Bill C-10 gives "absolute power" over waterways

Grand Bank, Newfoundland Labrador
February 22, 2009

Changes to the Navigable Waters Protection Act included in Budget Bill C-10 will bring on a host of new changes in other areas that will impact Canadians. Changes that will hurt the average Canadian in the pocketbook, and ease the costs of big or small businesses who may have a need for water or the access to a waterway, to do what they want with it.

By classifying waterways, access for the average Canadian will be limited, and in some cases it will cost money to sail a boat through some areas. It is one thing to pay access fees for a canal; it is another thing to pay an access fee for part of a river where a mine or a paper mill happens to be located.

By giving the power and decision making to the minister, the Harper government has done away with consulting the people. But it is no different of the changes that have been made in other government departments where the ministers controls the direction, policy decisions where input is limited and left to the discretion of the minister. Departments such as the fishery, immigration, national security, transportation all have immense power to make changes without the bother of debate or being accountable to ordinary Canadians.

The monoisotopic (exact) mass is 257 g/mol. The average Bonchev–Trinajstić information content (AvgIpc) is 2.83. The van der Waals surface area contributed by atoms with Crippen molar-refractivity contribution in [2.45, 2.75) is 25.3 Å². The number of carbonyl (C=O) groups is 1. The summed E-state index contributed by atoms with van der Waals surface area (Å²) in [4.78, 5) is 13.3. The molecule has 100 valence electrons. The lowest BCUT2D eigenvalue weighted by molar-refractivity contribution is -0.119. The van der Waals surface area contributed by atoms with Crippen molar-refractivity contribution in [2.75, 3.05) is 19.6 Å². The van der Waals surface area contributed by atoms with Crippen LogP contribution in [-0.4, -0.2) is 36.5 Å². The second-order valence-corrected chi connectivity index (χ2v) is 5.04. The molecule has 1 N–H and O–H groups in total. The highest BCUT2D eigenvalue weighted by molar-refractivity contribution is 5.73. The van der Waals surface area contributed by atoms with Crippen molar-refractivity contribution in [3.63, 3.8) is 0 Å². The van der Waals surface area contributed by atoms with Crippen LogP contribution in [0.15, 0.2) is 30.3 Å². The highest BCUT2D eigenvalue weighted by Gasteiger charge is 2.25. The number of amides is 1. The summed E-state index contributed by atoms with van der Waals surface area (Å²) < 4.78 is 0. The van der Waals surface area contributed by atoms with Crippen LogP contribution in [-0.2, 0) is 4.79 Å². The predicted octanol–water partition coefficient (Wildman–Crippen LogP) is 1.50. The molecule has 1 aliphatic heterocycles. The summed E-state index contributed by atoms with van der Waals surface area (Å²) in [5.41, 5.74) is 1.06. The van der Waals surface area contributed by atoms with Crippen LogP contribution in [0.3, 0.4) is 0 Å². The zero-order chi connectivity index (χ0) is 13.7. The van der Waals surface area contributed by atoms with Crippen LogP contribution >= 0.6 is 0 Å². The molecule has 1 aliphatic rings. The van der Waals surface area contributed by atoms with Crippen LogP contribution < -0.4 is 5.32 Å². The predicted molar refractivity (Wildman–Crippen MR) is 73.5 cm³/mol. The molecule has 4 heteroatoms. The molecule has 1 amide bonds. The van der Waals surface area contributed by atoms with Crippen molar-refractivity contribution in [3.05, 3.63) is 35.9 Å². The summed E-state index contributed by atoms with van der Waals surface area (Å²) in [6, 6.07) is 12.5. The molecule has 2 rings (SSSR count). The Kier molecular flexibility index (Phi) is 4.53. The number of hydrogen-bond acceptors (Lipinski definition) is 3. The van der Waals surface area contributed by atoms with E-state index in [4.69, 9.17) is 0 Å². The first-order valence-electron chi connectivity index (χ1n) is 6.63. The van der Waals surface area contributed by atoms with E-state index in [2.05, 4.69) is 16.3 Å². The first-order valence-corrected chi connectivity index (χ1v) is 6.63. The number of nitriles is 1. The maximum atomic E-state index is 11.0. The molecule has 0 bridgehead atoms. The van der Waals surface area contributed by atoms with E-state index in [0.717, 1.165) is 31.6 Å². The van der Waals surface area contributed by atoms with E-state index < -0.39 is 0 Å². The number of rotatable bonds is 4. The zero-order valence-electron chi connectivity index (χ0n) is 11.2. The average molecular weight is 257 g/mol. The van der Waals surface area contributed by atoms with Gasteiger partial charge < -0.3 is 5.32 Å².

Lord Acton's saying "Power corrupts" is most certainly operative, the Reform Party focus on power flowing upward has been corrupted.

"Ministerial discretion" is absolute power.

How did the second part of Acton's saying go?

Nancy Clarke